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A business line of credit is a business financing option that allows business owners to access a ready line of credit. Often referred to as a BLOC, this method of business financing is considered one of the essential business funding resources for entrepreneurs.
Over 80% of small businesses will require access to capital in their first five years of operations according to the 2021 Federal Reserve Bank Small Business Credit Survey.
How Does a Line of Credit Work?
Unlike a conventional bank loan, a business line of credit is “ready cash”, to be used when needed in fractional amounts up to the credit limit. A borrower who is granted a business credit line chooses when and how much to draw. What’s more, the business owner begins repaying and accruing interest after they draw on the credit line. That’s why this type of financing is referred to informally as “ready cash.”
With a traditional bank loan, or a term loan a borrower is given a lump sum payment and begins repaying the loan amount (and pay interest) once the funds are disbursed. Traditional loans may also involve paying an origination fee. This type of loan is more suitable for businesses that have an immediate and specific purpose for the capital.
To make the point further, a BLOC is also compared to a business credit card. While this comparison is valid, there are some big differences in repayment terms, interest rates, annual fees and credit limits. Anyone who has taken a cash advance on a business credit card understands that it is often associated with very high interest rates. Credit cards and merchant cash advances will almost always carry higher interest rates than other types of financing.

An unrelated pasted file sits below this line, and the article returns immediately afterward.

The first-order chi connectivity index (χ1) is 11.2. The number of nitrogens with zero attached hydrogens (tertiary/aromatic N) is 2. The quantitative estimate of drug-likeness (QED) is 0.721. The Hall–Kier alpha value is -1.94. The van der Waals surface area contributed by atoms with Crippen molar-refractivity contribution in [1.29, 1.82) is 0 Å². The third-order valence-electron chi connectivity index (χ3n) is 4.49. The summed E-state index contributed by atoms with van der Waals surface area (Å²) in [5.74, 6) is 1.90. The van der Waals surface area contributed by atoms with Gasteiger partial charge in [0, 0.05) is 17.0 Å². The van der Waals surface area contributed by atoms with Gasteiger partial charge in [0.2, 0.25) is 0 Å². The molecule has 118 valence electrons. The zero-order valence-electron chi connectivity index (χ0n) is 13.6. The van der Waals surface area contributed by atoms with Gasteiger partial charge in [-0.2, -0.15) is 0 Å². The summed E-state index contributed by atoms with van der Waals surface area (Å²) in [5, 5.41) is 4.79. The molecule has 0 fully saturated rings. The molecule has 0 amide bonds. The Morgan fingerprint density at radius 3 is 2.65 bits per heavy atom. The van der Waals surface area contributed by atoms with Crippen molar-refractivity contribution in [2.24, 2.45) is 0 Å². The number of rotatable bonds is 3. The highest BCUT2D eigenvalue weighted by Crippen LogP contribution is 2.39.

Why Business Owners Should Start to Establish A Business Line of Credit as Soon as Possible
Building a credit line with a financial institution is as important as business insurance or having the right equipment. The statistics showing unexpected need for additional business capital is overwhelming. The bottom line? It is very likely your small business will require additional funds at some point.
Many advisors urge business client to establish business credit immediately, even before there is a need. The reason for this is simple. It is more likely that a financial institution will provide financing when your business is strong and solvent than when you are experiencing financial stress.
It may be difficult to grasp the notion of securing financing before the need arises, but it takes time to build business credit so the sooner you begin the process, the better-off you will be when the need arises.
Small business owners can start by opening a business bank account at a regional bank or credit union, or by establishing a relationship with an online lender. Once you have established the relationship with your financing company of choice, you can begin by applying for a small line of credit, pay it back promptly and start to build your business credit.
What Are the Requirements for a Business Line of Credit?
The application process for a business line of credit is fairly simple and in many cases is similar to that of a business credit card. With online lenders the average time to apply for a credit line can be as little as 5 minutes and a decision is usually given in as little as as little as 24 hours.